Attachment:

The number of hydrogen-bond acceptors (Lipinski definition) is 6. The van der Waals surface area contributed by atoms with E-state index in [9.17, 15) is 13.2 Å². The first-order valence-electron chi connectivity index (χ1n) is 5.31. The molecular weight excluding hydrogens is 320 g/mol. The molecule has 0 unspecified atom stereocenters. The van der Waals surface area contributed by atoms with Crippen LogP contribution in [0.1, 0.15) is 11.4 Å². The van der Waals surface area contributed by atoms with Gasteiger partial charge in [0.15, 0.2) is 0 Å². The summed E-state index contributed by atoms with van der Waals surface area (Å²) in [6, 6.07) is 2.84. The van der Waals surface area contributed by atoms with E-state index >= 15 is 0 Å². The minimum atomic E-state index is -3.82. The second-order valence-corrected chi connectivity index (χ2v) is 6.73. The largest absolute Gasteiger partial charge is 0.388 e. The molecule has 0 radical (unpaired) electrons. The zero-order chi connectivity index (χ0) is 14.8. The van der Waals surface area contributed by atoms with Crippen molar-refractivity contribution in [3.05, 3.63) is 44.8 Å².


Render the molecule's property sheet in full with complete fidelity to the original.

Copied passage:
The number of hydrogen-bond acceptors (Lipinski definition) is 6. The van der Waals surface area contributed by atoms with E-state index in [9.17, 15) is 13.2 Å². The first-order valence-electron chi connectivity index (χ1n) is 5.31. The molecular weight excluding hydrogens is 320 g/mol. The molecule has 0 unspecified atom stereocenters. The van der Waals surface area contributed by atoms with Crippen LogP contribution in [0.1, 0.15) is 11.4 Å². The van der Waals surface area contributed by atoms with Gasteiger partial charge in [0.15, 0.2) is 0 Å². The summed E-state index contributed by atoms with van der Waals surface area (Å²) in [6, 6.07) is 2.84. The van der Waals surface area contributed by atoms with E-state index >= 15 is 0 Å². The minimum atomic E-state index is -3.82. The second-order valence-corrected chi connectivity index (χ2v) is 6.73. The largest absolute Gasteiger partial charge is 0.388 e. The molecule has 0 radical (unpaired) electrons. The zero-order chi connectivity index (χ0) is 14.8. The van der Waals surface area contributed by atoms with Crippen molar-refractivity contribution in [3.05, 3.63) is 44.8 Å².